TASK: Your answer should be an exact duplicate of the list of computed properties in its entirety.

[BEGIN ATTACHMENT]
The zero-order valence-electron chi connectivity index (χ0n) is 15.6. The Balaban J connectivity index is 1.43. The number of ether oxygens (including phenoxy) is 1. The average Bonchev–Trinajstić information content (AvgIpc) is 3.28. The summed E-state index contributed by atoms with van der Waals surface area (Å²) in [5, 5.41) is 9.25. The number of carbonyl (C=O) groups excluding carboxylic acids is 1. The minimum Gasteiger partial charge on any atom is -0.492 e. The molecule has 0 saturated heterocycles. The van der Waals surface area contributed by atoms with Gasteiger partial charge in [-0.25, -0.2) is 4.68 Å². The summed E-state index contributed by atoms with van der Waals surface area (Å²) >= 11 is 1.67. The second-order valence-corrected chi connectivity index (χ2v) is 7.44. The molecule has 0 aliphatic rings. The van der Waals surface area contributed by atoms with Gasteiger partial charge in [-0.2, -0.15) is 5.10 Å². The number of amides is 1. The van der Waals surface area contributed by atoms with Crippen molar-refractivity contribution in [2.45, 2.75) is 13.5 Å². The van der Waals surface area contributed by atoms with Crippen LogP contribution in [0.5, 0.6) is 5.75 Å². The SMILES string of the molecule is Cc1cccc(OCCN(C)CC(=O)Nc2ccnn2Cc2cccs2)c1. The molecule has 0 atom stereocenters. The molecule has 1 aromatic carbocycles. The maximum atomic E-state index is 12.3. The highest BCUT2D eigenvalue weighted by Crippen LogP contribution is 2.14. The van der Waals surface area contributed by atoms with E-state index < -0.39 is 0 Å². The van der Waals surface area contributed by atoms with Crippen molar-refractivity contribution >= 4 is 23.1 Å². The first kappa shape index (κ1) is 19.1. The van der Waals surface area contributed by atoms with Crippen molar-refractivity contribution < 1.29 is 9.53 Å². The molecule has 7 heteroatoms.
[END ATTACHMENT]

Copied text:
The zero-order valence-electron chi connectivity index (χ0n) is 15.6. The Balaban J connectivity index is 1.43. The number of ether oxygens (including phenoxy) is 1. The average Bonchev–Trinajstić information content (AvgIpc) is 3.28. The summed E-state index contributed by atoms with van der Waals surface area (Å²) in [5, 5.41) is 9.25. The number of carbonyl (C=O) groups excluding carboxylic acids is 1. The minimum Gasteiger partial charge on any atom is -0.492 e. The molecule has 0 saturated heterocycles. The van der Waals surface area contributed by atoms with Gasteiger partial charge in [-0.25, -0.2) is 4.68 Å². The summed E-state index contributed by atoms with van der Waals surface area (Å²) >= 11 is 1.67. The second-order valence-corrected chi connectivity index (χ2v) is 7.44. The molecule has 0 aliphatic rings. The van der Waals surface area contributed by atoms with Gasteiger partial charge in [-0.2, -0.15) is 5.10 Å². The number of amides is 1. The van der Waals surface area contributed by atoms with Crippen molar-refractivity contribution in [2.45, 2.75) is 13.5 Å². The van der Waals surface area contributed by atoms with Crippen LogP contribution in [0.5, 0.6) is 5.75 Å². The SMILES string of the molecule is Cc1cccc(OCCN(C)CC(=O)Nc2ccnn2Cc2cccs2)c1. The molecule has 0 atom stereocenters. The molecule has 1 aromatic carbocycles. The maximum atomic E-state index is 12.3. The highest BCUT2D eigenvalue weighted by Crippen LogP contribution is 2.14. The van der Waals surface area contributed by atoms with E-state index < -0.39 is 0 Å². The van der Waals surface area contributed by atoms with Crippen molar-refractivity contribution >= 4 is 23.1 Å². The first kappa shape index (κ1) is 19.1. The van der Waals surface area contributed by atoms with Crippen molar-refractivity contribution < 1.29 is 9.53 Å². The molecule has 7 heteroatoms.